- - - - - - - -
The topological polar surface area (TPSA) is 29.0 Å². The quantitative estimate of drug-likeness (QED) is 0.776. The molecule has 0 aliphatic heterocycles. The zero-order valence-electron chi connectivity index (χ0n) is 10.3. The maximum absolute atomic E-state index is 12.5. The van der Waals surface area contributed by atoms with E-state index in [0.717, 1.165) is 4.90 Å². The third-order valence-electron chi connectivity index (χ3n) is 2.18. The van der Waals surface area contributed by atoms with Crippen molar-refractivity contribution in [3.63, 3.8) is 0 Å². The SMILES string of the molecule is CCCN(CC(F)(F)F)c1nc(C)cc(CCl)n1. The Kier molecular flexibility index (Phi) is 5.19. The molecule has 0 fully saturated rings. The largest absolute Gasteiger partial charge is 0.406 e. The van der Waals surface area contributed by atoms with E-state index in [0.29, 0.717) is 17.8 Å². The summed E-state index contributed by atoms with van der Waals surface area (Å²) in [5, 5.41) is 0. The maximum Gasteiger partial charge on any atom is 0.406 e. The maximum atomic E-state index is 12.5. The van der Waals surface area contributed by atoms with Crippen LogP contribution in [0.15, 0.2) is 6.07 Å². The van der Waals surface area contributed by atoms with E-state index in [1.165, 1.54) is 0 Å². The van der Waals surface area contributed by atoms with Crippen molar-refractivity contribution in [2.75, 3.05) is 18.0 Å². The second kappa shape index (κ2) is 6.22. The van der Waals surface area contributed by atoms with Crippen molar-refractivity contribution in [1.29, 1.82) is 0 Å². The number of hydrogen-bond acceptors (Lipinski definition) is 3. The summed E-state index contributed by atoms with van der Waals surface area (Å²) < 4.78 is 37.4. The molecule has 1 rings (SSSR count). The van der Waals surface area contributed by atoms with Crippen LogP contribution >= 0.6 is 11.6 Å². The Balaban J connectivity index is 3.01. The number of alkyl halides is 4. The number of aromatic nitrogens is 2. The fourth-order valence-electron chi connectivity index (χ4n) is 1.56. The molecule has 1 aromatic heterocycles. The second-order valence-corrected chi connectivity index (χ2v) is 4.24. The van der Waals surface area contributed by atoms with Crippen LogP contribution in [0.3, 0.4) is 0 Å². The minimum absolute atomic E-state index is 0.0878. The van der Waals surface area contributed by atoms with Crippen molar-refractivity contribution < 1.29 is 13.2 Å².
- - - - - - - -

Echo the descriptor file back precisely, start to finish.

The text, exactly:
The topological polar surface area (TPSA) is 29.0 Å². The quantitative estimate of drug-likeness (QED) is 0.776. The molecule has 0 aliphatic heterocycles. The zero-order valence-electron chi connectivity index (χ0n) is 10.3. The maximum absolute atomic E-state index is 12.5. The van der Waals surface area contributed by atoms with E-state index in [0.717, 1.165) is 4.90 Å². The third-order valence-electron chi connectivity index (χ3n) is 2.18. The van der Waals surface area contributed by atoms with Crippen molar-refractivity contribution in [3.63, 3.8) is 0 Å². The SMILES string of the molecule is CCCN(CC(F)(F)F)c1nc(C)cc(CCl)n1. The Kier molecular flexibility index (Phi) is 5.19. The molecule has 0 fully saturated rings. The largest absolute Gasteiger partial charge is 0.406 e. The van der Waals surface area contributed by atoms with E-state index in [0.29, 0.717) is 17.8 Å². The summed E-state index contributed by atoms with van der Waals surface area (Å²) in [5, 5.41) is 0. The maximum Gasteiger partial charge on any atom is 0.406 e. The maximum atomic E-state index is 12.5. The van der Waals surface area contributed by atoms with Crippen LogP contribution in [0.15, 0.2) is 6.07 Å². The van der Waals surface area contributed by atoms with E-state index in [1.165, 1.54) is 0 Å². The van der Waals surface area contributed by atoms with Crippen molar-refractivity contribution in [2.75, 3.05) is 18.0 Å². The second kappa shape index (κ2) is 6.22. The van der Waals surface area contributed by atoms with Crippen molar-refractivity contribution in [1.29, 1.82) is 0 Å². The number of hydrogen-bond acceptors (Lipinski definition) is 3. The summed E-state index contributed by atoms with van der Waals surface area (Å²) < 4.78 is 37.4. The molecule has 1 rings (SSSR count). The van der Waals surface area contributed by atoms with Crippen LogP contribution >= 0.6 is 11.6 Å². The Balaban J connectivity index is 3.01. The number of alkyl halides is 4. The number of aromatic nitrogens is 2. The fourth-order valence-electron chi connectivity index (χ4n) is 1.56. The molecule has 1 aromatic heterocycles. The second-order valence-corrected chi connectivity index (χ2v) is 4.24. The van der Waals surface area contributed by atoms with Crippen LogP contribution in [0.3, 0.4) is 0 Å². The minimum absolute atomic E-state index is 0.0878. The van der Waals surface area contributed by atoms with Crippen molar-refractivity contribution < 1.29 is 13.2 Å².